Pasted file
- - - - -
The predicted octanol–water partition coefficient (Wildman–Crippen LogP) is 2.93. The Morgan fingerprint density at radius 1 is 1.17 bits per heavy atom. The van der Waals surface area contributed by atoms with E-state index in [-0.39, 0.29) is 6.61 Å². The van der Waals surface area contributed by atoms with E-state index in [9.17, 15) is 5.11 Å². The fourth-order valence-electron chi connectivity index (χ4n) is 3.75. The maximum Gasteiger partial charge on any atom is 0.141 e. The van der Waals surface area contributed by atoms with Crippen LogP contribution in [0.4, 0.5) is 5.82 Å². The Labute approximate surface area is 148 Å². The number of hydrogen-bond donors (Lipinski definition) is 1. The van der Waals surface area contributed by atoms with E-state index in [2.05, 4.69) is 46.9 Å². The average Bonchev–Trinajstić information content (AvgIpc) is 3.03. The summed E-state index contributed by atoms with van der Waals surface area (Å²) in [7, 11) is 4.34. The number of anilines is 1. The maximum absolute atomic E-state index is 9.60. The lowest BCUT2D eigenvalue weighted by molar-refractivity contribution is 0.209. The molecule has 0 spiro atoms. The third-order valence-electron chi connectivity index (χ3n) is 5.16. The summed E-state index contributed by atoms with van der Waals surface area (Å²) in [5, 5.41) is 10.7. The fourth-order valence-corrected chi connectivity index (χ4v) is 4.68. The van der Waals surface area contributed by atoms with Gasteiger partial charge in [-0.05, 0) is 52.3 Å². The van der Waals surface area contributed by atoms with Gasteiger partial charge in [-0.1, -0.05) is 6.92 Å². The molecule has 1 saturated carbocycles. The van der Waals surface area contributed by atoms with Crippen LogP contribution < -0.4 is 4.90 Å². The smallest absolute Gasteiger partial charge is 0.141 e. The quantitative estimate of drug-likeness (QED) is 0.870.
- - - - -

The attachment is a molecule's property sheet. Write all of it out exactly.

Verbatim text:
The predicted octanol–water partition coefficient (Wildman–Crippen LogP) is 2.93. The Morgan fingerprint density at radius 1 is 1.17 bits per heavy atom. The van der Waals surface area contributed by atoms with E-state index in [-0.39, 0.29) is 6.61 Å². The van der Waals surface area contributed by atoms with E-state index in [9.17, 15) is 5.11 Å². The fourth-order valence-electron chi connectivity index (χ4n) is 3.75. The maximum Gasteiger partial charge on any atom is 0.141 e. The van der Waals surface area contributed by atoms with Crippen LogP contribution in [0.4, 0.5) is 5.82 Å². The Labute approximate surface area is 148 Å². The number of hydrogen-bond donors (Lipinski definition) is 1. The van der Waals surface area contributed by atoms with E-state index in [2.05, 4.69) is 46.9 Å². The average Bonchev–Trinajstić information content (AvgIpc) is 3.03. The summed E-state index contributed by atoms with van der Waals surface area (Å²) in [7, 11) is 4.34. The number of anilines is 1. The maximum absolute atomic E-state index is 9.60. The lowest BCUT2D eigenvalue weighted by molar-refractivity contribution is 0.209. The molecule has 0 spiro atoms. The third-order valence-electron chi connectivity index (χ3n) is 5.16. The summed E-state index contributed by atoms with van der Waals surface area (Å²) in [5, 5.41) is 10.7. The fourth-order valence-corrected chi connectivity index (χ4v) is 4.68. The van der Waals surface area contributed by atoms with Gasteiger partial charge in [-0.05, 0) is 52.3 Å². The van der Waals surface area contributed by atoms with Gasteiger partial charge in [-0.1, -0.05) is 6.92 Å². The molecule has 1 saturated carbocycles. The van der Waals surface area contributed by atoms with Crippen LogP contribution < -0.4 is 4.90 Å². The smallest absolute Gasteiger partial charge is 0.141 e. The quantitative estimate of drug-likeness (QED) is 0.870.